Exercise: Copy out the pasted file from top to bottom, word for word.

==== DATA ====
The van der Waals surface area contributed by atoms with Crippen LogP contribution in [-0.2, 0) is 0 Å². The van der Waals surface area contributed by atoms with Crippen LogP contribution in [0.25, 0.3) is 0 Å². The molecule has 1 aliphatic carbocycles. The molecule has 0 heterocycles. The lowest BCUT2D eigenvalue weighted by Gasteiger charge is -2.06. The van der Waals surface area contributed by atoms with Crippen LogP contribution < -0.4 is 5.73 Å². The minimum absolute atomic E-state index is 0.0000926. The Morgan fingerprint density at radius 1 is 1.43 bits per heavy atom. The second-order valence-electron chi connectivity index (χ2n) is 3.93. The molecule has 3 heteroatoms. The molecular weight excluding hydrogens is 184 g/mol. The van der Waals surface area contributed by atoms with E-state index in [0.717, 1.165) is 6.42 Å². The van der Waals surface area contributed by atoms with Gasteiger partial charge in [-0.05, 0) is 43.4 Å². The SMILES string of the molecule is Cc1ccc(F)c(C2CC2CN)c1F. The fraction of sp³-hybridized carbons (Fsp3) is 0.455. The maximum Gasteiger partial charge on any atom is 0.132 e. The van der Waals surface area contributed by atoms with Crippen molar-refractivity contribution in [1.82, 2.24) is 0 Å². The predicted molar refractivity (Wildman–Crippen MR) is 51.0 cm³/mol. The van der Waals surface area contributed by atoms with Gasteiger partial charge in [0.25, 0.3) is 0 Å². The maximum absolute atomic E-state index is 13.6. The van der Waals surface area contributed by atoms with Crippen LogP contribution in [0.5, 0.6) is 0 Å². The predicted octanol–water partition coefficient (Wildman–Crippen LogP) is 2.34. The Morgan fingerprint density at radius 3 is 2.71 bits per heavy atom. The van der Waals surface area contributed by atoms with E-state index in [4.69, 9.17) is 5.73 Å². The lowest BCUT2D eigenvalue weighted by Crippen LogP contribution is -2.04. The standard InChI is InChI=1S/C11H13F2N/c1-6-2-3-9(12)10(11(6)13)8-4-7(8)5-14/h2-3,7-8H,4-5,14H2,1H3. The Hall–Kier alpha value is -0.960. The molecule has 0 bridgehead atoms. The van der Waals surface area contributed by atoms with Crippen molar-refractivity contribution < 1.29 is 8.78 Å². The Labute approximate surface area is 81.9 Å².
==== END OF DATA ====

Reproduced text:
The van der Waals surface area contributed by atoms with Crippen LogP contribution in [-0.2, 0) is 0 Å². The van der Waals surface area contributed by atoms with Crippen LogP contribution in [0.25, 0.3) is 0 Å². The molecule has 1 aliphatic carbocycles. The molecule has 0 heterocycles. The lowest BCUT2D eigenvalue weighted by Gasteiger charge is -2.06. The van der Waals surface area contributed by atoms with Crippen LogP contribution < -0.4 is 5.73 Å². The minimum absolute atomic E-state index is 0.0000926. The Morgan fingerprint density at radius 1 is 1.43 bits per heavy atom. The second-order valence-electron chi connectivity index (χ2n) is 3.93. The molecule has 3 heteroatoms. The molecular weight excluding hydrogens is 184 g/mol. The van der Waals surface area contributed by atoms with E-state index in [0.717, 1.165) is 6.42 Å². The van der Waals surface area contributed by atoms with Gasteiger partial charge in [-0.05, 0) is 43.4 Å². The SMILES string of the molecule is Cc1ccc(F)c(C2CC2CN)c1F. The fraction of sp³-hybridized carbons (Fsp3) is 0.455. The maximum Gasteiger partial charge on any atom is 0.132 e. The van der Waals surface area contributed by atoms with Crippen molar-refractivity contribution in [1.82, 2.24) is 0 Å². The predicted molar refractivity (Wildman–Crippen MR) is 51.0 cm³/mol. The van der Waals surface area contributed by atoms with Gasteiger partial charge in [0.25, 0.3) is 0 Å². The maximum absolute atomic E-state index is 13.6. The van der Waals surface area contributed by atoms with Crippen LogP contribution in [0.5, 0.6) is 0 Å². The predicted octanol–water partition coefficient (Wildman–Crippen LogP) is 2.34. The Morgan fingerprint density at radius 3 is 2.71 bits per heavy atom. The van der Waals surface area contributed by atoms with E-state index in [4.69, 9.17) is 5.73 Å². The lowest BCUT2D eigenvalue weighted by Crippen LogP contribution is -2.04. The standard InChI is InChI=1S/C11H13F2N/c1-6-2-3-9(12)10(11(6)13)8-4-7(8)5-14/h2-3,7-8H,4-5,14H2,1H3. The Hall–Kier alpha value is -0.960. The molecule has 0 bridgehead atoms. The van der Waals surface area contributed by atoms with Crippen molar-refractivity contribution < 1.29 is 8.78 Å². The Labute approximate surface area is 81.9 Å².